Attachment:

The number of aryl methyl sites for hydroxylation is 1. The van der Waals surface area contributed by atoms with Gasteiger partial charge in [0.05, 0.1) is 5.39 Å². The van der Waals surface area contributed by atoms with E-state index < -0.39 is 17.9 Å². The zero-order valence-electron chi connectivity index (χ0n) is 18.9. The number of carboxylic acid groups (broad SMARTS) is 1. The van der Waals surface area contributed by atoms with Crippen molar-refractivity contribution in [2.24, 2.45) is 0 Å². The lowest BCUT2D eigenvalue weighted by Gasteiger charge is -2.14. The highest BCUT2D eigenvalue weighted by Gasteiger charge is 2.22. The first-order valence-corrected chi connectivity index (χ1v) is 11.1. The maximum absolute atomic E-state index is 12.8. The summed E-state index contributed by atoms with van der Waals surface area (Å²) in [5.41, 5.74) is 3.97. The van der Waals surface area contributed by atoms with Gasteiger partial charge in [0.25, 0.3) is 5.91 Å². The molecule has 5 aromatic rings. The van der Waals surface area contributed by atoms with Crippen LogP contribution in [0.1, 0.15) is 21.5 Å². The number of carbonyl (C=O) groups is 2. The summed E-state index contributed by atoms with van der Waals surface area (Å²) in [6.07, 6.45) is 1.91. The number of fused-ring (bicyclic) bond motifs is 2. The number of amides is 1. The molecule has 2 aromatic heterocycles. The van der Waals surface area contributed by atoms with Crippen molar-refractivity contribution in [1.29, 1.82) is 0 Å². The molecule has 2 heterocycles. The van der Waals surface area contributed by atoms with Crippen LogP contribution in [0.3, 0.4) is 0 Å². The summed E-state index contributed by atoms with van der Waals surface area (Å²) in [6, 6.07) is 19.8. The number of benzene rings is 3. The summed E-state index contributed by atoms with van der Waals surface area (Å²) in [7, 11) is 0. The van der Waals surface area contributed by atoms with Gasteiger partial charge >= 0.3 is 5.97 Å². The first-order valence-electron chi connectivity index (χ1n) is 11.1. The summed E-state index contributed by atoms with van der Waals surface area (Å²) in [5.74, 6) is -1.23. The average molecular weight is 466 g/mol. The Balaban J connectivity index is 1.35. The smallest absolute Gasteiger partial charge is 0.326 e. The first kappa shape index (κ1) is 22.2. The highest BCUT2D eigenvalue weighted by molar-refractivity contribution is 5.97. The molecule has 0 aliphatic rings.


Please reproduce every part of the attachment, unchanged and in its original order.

The number of aryl methyl sites for hydroxylation is 1. The van der Waals surface area contributed by atoms with Gasteiger partial charge in [0.05, 0.1) is 5.39 Å². The van der Waals surface area contributed by atoms with E-state index < -0.39 is 17.9 Å². The zero-order valence-electron chi connectivity index (χ0n) is 18.9. The number of carboxylic acid groups (broad SMARTS) is 1. The van der Waals surface area contributed by atoms with Crippen molar-refractivity contribution in [2.24, 2.45) is 0 Å². The lowest BCUT2D eigenvalue weighted by Gasteiger charge is -2.14. The highest BCUT2D eigenvalue weighted by Gasteiger charge is 2.22. The first-order valence-corrected chi connectivity index (χ1v) is 11.1. The maximum absolute atomic E-state index is 12.8. The summed E-state index contributed by atoms with van der Waals surface area (Å²) in [5.41, 5.74) is 3.97. The van der Waals surface area contributed by atoms with Gasteiger partial charge in [0.25, 0.3) is 5.91 Å². The molecule has 5 aromatic rings. The van der Waals surface area contributed by atoms with Crippen LogP contribution in [0.1, 0.15) is 21.5 Å². The number of carbonyl (C=O) groups is 2. The summed E-state index contributed by atoms with van der Waals surface area (Å²) in [6.07, 6.45) is 1.91. The number of fused-ring (bicyclic) bond motifs is 2. The number of amides is 1. The molecule has 2 aromatic heterocycles. The van der Waals surface area contributed by atoms with Crippen molar-refractivity contribution in [1.29, 1.82) is 0 Å². The molecule has 2 heterocycles. The van der Waals surface area contributed by atoms with Crippen LogP contribution in [0.3, 0.4) is 0 Å². The summed E-state index contributed by atoms with van der Waals surface area (Å²) in [6, 6.07) is 19.8. The number of benzene rings is 3. The summed E-state index contributed by atoms with van der Waals surface area (Å²) in [7, 11) is 0. The van der Waals surface area contributed by atoms with Gasteiger partial charge >= 0.3 is 5.97 Å². The first-order valence-electron chi connectivity index (χ1n) is 11.1. The summed E-state index contributed by atoms with van der Waals surface area (Å²) in [5.74, 6) is -1.23. The average molecular weight is 466 g/mol. The Balaban J connectivity index is 1.35. The smallest absolute Gasteiger partial charge is 0.326 e. The first kappa shape index (κ1) is 22.2. The highest BCUT2D eigenvalue weighted by molar-refractivity contribution is 5.97. The molecule has 0 aliphatic rings.